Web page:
On a recent ride in the Zinder bush, close to the aid field, I stumbled upon a large bird of prey. He sat in full solitude, as if he had no worries in the world, looking out over the huge expanse of untouched land.


I decided to take my chances and ride up to him, while stopping regularly to take a picture, in case he found my company disturbing and flew away. As I was on horseback however, he did not seem to mind my presence, and allowed both Sheba and myself to approach him considerably.


Not knowing what kind of raptor it was, I asked blogging friend Wren, author of Wrenaissance Reflections, one of my favourite nature blogs, if she knew someone who could help me identify it. She passed me over to her friend Jochen of Bell Tower Birding who immediately identified the bird as a Black Kite [Milvus migrans].


I could never have identified the bird without Jochen’s help, and his insight into the world of birds caught my attention to the fullest. If I thought identifying raptors was tricky before; I did not take into account that different subspecies have variations in colour and that many raptors change looks as they mature. According to Jochen, the bird I encountered seemed to be a juvenile, probably in its second calender year. Amongst the sub-species occurring in Niger, it looked most like a Yellow-billed Kite [Milvus parasiticus / aegyptius].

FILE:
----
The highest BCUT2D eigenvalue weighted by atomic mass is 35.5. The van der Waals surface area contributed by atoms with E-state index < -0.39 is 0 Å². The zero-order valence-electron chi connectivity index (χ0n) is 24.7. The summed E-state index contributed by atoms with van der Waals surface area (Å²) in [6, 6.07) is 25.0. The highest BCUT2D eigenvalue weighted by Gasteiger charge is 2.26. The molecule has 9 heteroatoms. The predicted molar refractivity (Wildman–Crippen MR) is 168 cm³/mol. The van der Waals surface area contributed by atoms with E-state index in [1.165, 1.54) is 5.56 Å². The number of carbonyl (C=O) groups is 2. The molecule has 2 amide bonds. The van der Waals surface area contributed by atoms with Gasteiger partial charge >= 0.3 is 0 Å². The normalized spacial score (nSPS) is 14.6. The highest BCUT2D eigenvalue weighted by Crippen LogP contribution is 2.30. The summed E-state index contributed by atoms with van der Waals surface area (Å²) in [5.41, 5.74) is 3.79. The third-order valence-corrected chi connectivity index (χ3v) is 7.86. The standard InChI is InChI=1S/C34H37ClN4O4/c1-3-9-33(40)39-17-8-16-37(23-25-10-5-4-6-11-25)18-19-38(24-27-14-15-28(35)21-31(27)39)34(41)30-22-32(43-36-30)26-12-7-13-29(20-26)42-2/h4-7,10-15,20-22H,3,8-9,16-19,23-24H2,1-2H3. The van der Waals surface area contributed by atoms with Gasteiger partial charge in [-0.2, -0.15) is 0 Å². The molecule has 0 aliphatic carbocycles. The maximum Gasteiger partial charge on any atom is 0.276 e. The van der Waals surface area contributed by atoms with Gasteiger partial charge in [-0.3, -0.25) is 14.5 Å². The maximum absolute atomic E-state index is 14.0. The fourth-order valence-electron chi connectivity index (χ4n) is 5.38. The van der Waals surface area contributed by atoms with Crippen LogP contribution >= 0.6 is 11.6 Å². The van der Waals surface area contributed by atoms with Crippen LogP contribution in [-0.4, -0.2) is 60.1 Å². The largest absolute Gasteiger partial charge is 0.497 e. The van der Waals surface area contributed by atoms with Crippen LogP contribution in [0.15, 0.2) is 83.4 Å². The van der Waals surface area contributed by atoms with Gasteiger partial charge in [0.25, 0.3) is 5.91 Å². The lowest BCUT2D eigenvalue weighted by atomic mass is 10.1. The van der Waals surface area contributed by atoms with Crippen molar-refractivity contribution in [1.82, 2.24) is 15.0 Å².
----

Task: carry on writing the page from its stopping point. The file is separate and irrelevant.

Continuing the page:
I fell in love with the young kite as he allowed me to approach him (I was only a few meters away) and to enjoy its beauty.


Then, when I was getting ready to move on, he flew away too.


I watched him sail through the air as he ventured off to a new look-out place.


There are few things I appreciate as much as watching wildlife go about their daily lives  in their natural habitat, and I am fortunate to be enjoying it in my own little corner of the world.

I hope you enjoyed it too!

To see what goes on in other corners of the world, visit My world!